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Cronic - A cure for Cron's chronic email problem (habilis.net)
63 points by duck on May 25, 2012 | hide | past | favorite | 45 comments

In a dozen or so years of administrating many different Unix machines, I've never had cron email be a problem and I get a few (useful) emails from various cron scripts every day.

This interacts badly with many unix commands, which often send status info to standard out. Some commands have a quiet options, but that can turn off all error output too.

Maybe it's that I've mostly been administrating BSD machines, and so most of the tools follow old Unix guidelines like not printing anything unless it's necessary, echoing errors to stderr, using proper exit statuses, etc. (http://fmg-www.cs.ucla.edu/geoff/interfaces.html) I think it's a GNUism/Linuxism that commands are overly chatty, writing junk all over stdout (like author/license information - do we need to see this every single time?), and using ANSI colors by default.

Which tools are you talking about? The standard software suite is basically identical between the systems. And what differences there are lie in the implementations of the core stuff, whose behavior is specified by POSIX for the most part.

I'm sure there are exceptions somewhere. But in something you'd throw into a cron job? Frankly, that seems like a very weird snipe.

I'm guessing ls which colors; perhaps keychain (very colorful output).

I see less of the license stuff these days but no doubt there's a few around.

On Red Hat based systems, ls is an alias for ls --color=auto which means that colors are used only on terminals, not pipes or files.

And no one should ever be using ls in a shell script anyway. Shell globbing and find are the proper tools.

Debian has this as well. I do "unalias -a" whenever I log into an account I haven't configured to my liking yet (I want no ls coloring, but I do want a bash prompt in boldface).

I think it's an OSX-ism.

Most OSX devs I've seen treat their command-line utilities like their GUI utilities, with nice looking albeit chatty output.

These utilities then get released into the Linux world, where they often work without any modification.

Or it's just younger devs, who like to see something when they run their program.

Yes, exactly this. I know I'm guilty of wanting to see something cool happen. :)

I remember getting an angry email from someone because of this when I was back at uni, had just finishing installing a linux box at home, but hadn't finished configuring everything. I went to bed while it was busily running cron jobs throughout the remainder of the night and emailing the output to someone else who had the same username at my ISP as the local one I'd set up on the machine. I don't think he saw the funny side of it sadly.

You're bang on. Commands should do what you tell them and say nothing unless something unexpected occurred. (or, if you asked them to say something)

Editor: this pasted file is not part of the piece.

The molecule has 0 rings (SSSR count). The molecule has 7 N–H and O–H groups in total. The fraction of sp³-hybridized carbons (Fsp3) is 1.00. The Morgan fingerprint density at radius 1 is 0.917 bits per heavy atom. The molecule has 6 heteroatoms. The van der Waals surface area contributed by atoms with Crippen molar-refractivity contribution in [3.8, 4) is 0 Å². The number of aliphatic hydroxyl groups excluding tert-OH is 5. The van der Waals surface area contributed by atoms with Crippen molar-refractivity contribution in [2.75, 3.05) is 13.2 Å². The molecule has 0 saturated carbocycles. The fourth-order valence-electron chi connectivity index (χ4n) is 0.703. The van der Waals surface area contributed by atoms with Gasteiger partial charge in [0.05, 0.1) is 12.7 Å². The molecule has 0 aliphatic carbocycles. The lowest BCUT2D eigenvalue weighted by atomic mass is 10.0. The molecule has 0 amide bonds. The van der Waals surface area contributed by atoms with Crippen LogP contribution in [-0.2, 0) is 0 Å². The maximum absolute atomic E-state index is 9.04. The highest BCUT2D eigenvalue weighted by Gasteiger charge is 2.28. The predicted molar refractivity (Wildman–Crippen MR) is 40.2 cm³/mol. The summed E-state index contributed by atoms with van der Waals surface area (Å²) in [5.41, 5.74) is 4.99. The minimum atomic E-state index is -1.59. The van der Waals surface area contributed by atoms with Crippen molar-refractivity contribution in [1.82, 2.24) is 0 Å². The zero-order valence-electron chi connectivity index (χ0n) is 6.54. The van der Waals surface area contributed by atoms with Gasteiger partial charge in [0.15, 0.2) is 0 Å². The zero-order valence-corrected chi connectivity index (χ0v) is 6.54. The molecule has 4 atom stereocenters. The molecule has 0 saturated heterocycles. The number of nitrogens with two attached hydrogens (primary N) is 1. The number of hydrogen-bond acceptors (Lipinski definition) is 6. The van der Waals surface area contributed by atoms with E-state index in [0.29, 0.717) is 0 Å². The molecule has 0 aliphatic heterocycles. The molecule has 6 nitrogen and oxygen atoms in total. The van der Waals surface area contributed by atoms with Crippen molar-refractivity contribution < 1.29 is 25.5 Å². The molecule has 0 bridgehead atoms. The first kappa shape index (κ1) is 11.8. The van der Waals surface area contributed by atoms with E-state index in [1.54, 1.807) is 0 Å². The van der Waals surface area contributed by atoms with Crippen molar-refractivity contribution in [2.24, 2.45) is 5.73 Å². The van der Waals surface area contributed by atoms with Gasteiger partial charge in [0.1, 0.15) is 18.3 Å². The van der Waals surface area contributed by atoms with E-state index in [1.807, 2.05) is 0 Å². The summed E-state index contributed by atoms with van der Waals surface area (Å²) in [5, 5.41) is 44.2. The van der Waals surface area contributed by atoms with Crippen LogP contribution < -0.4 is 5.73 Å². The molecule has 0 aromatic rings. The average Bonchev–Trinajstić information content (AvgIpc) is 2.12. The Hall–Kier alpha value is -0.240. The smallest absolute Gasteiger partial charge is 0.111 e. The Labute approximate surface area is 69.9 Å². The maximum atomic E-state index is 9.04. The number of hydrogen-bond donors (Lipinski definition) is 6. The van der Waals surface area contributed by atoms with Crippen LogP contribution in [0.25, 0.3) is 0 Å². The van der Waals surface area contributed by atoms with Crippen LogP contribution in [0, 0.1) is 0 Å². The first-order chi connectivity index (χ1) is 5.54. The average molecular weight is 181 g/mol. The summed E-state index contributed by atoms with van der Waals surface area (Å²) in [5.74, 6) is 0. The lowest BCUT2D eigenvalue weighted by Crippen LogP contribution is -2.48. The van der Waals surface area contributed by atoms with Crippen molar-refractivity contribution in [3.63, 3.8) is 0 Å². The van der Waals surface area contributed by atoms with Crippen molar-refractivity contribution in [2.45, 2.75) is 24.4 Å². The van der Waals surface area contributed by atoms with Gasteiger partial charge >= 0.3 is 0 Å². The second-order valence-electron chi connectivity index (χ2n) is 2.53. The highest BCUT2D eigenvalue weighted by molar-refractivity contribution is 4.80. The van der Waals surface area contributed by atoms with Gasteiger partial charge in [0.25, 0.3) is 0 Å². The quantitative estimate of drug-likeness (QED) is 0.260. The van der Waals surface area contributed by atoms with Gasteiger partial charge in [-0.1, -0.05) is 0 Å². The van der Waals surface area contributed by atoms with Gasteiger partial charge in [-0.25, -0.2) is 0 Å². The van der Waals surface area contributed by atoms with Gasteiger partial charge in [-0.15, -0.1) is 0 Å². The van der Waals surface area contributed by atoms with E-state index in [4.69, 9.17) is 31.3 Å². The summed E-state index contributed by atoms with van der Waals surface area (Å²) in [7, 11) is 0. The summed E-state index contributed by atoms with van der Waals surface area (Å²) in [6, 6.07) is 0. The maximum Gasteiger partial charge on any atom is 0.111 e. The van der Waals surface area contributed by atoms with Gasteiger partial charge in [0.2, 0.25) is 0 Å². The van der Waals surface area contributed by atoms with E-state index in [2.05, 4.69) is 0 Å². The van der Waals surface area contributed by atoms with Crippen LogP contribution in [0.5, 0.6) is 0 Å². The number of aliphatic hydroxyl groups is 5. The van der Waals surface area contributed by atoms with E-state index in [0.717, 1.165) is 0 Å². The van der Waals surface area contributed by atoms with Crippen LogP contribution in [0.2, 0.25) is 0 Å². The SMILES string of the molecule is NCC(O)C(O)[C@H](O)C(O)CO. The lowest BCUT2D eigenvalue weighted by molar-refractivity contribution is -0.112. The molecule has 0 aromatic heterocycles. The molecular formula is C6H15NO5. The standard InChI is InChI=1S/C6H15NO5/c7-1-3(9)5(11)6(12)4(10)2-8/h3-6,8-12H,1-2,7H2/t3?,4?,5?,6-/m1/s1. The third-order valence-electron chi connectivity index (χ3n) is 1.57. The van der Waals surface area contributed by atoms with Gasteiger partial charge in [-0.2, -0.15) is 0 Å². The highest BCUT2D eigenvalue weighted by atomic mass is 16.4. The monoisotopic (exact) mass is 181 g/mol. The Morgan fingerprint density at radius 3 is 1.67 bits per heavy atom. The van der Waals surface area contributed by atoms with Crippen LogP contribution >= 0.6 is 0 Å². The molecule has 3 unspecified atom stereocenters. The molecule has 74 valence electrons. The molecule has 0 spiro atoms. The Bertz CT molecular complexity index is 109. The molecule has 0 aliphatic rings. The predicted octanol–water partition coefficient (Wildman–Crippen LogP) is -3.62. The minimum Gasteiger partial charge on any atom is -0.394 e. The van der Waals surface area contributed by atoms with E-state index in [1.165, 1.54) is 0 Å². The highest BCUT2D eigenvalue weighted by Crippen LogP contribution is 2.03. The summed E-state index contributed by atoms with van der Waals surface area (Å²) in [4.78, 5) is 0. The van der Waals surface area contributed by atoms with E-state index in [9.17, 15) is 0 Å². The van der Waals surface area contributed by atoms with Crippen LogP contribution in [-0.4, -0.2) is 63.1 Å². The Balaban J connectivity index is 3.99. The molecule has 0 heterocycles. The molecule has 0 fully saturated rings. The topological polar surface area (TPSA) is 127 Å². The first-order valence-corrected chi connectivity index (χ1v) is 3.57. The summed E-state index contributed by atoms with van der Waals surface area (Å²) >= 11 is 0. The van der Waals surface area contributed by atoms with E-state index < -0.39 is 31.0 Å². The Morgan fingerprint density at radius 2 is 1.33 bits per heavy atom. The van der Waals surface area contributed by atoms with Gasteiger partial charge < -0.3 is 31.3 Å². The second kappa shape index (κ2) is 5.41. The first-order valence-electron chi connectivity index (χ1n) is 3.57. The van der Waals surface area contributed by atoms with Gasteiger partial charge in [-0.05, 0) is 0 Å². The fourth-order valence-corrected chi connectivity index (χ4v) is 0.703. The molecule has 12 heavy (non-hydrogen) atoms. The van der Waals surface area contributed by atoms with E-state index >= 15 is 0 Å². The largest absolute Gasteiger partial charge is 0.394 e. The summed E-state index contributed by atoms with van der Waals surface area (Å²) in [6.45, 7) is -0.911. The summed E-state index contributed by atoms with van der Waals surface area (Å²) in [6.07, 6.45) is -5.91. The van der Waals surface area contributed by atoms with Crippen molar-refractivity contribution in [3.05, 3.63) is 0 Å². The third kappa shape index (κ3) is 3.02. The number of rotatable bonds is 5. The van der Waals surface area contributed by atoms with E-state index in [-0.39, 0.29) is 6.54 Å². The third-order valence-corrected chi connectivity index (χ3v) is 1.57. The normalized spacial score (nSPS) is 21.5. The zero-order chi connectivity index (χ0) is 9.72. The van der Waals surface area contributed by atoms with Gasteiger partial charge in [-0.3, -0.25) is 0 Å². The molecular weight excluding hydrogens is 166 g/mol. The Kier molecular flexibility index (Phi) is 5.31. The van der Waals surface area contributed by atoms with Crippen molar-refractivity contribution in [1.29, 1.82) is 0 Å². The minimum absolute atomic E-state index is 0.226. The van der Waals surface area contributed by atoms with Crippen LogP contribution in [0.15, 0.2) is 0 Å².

Cron isn't broken. It's chatty programs that are broken.

So you can scream at the darkness or light a candle. It doesn't matter which is broken if you can only fix one.

I don't quite think that its a "gnuism" to do that. They generally take a --color option which of course is off by default.

They did sometimes put the license everytime, a long time ago, but I don't see that anymore unless you ask the version or help.

GNU programs that show a license and copyright information at startup do so when used interactively, not when in batch mode. For example:

echo 1 + 2 | bc

That doesn't produce anything except "3", even with GNU bc.

I added a simplified version of chronic to moreutils a while back. http://joeyh.name/code/moreutils (also packaged in some major linux distros)

It's not just simplified, but more secure. Your version doesn't write to predictable filenames in /tmp like the original does.

moreutils is a nice package to have installed in any case. For example, sponge is very handy at times.

(Disclaimer: I wrote isutf8, which is included in moreutils.)

I don't like spurious cron emails either, that's why I put effort into writing decent scripts.

There are more "fixes" for cron than I can count. I interpret this more as a fundamental misunderstanding of unix utilities and standards.

Utilities should not print out anything that the user can safely ignore. If you want to print out more info, add a VERBOSE mode (-v or -vv ...).

Writing programs like this must be a rite of passage. About a year ago I wrote one (https://github.com/mlaiosa/cronwrap). One day when I googled "cronwrap" to try to find the github page, there was a gazillion hits of other programs that also did the same thing. I looked at a couple and I still like mine more - but I also have a moderate case of not-invented-here syndrome.

Since this is hackernews, can someone explain the rational behind putting the 2>&1 after the > ?

I know it works, but this reads to me: command > file.txt 2>&1 "write the output of command to file.txt and then map the error output to stdout"

It makes so much more sense to write: command 2>&1 > file.txt

There is clearly something in my brain that is confused about how redirection works.